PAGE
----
Some otherwise great motorcycles of the seventies and eighties were doomed to obscurity simply because they were unable to make a splash when they first appeared.
So it was with Kawasaki’s GT550. It was launched in 1983 as a more sober alternative to the intoxicatingly swift GPz550 sportster. It provided the then novel combination of a 550cc four with shaft drive and swiftly gained a reputation as a viable and practical alternative to BMW’s classy tourers.
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But the GT550 looked as dull as dust. Next to the GPz550’s fiery red finish, the GT550 faded into the shadows with metallic brown paint and black detailing. Even though Kawasaki livened up its appearance in later years, it wasn’t enough. The GT550 was seen as the ugly duckling.
That’s been reflected in this magazine. Take a look through the archive of articles in Classic & Motorcycle Mechanics. You won’t find a mention. Fact is that the GT550 is one of Kawasaki’s lost models. Ring up their UK press office. You get a silence. “Er, GT550? What was that?” was the gist of the response. Quite.
Yet the GT550 was one of Kawasaki’s most usefully practical models, and was listed in its range for almost two decades: it was very smooth, reasonably nimble (for the time) and offered a good touring range, all of which made it as popular a mount in the dispatch rider business as Honda’s even less attractive-looking CX500, known endearingly as the Maggot.
And the GT550 was also possibly one of Kawasaki’s most reliable models. Many examples have lasted for 100,000 miles or more and members of the Kawasaki GT Club will swear by its mile-eating unstoppability. Its indestructibility also means that there are reports of GTs with just two ratios in the box and half of the cylinders firing being limped around cities by unflappable dispatchers who were immune to its shot air-sprung suspension.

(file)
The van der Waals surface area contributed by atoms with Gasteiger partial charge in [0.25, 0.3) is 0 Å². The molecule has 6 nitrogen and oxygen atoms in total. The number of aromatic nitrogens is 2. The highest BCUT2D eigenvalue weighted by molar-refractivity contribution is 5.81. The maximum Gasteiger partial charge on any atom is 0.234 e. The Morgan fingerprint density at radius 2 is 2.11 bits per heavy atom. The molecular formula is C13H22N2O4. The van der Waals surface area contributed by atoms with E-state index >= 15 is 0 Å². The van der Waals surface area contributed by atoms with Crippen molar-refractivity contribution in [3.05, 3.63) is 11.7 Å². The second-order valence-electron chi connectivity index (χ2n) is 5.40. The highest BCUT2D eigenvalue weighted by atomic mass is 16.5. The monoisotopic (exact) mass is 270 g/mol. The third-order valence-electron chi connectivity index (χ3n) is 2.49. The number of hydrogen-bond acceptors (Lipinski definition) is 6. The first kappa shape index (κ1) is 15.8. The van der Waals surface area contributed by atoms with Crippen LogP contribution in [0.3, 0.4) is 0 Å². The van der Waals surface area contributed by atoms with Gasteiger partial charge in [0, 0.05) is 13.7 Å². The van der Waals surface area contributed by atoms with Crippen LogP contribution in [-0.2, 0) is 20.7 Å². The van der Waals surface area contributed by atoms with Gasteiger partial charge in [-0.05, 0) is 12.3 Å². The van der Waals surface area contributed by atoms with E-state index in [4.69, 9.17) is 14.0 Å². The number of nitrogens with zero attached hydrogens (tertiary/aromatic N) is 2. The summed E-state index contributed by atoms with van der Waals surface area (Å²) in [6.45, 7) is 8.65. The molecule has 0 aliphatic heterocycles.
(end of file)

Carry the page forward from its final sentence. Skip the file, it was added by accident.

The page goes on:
The story started back in the late seventies when Kawasaki developed a more compact version of its successful Z650 four. The Z500 four (497cc, 55 x 52.4mm) was launched in 1979, followed a year later by the overbored Z550 (553cc, 58 x 52.4mm) and in 1982 the sporty GPz550.
These all used an air-cooled four-cylinder engine with chain-driven double overhead camshafts and two valves per cylinder. With the unit breathing through a quartet of Tekei CV 30mm carbs, power was fed through an inverted-tooth chain from the centre of the plain-bearing crankshaft and gears to a wet multiplate clutch and six-speed gearbox.
For the GT550, Kawasaki completely redesigned the engine’s cases to include a set of spiral bevel gears on the gearbox output shaft along with a spring-loaded transmission shock absorber. A universal coupling fitted inside the left-side swing arm along with the shaft that connected to another set of spiral bevels at the rear wheel. The shaft drive, which didn’t present the engine with the thrust forces created by a chain, also enabled the engine to be rubber mounted.
On the road, this offered a novel experience. The engine, detuned to peak at 55.2bhp at 9,500rpm with shorter valve timing and a lower compression ratio compared with the GPz550’s 58bhp, delivered instant throttle response through the four Tekei CV carburettors over a wider rev range and with more precision. And while the other 553cc fours could hardly be called buzzy, the GT’s acceleration through the gears was almost vibrationless.
The GT didn’t have the top end rush of the sports bike but it could hold slightly more than the ton as you gripped the taller clip-on handlebars and sank back into the supple seat.
At those speeds the upright riding position, acceptable around town, turned the rider into a sail and the machine started to wander. But up to 90mph it was adequately precise and you could comfortably make the most of the big 4.7 gallon tank’s range, packing 200miles between top ups. The limitation was with the footrests, which were wider than on the other models because the use of the drive shaft necessitated a broader frame across the swing arm pivot.
The use of air as the suspension medium for the leading-axle fork and the rear shocks also enabled a measure of tuning to accommodate a variety of rider weights. Few bikes offer as versatile a suspension set up as the GT550. Load variations could be adjusted for by using a small air pump on the valves. There was one each for the front and rear with connecting tubes. Rebound damping was also adjustable on the rear shocks. But the set up could never be as taut as springs and the lush ride slowed the steering.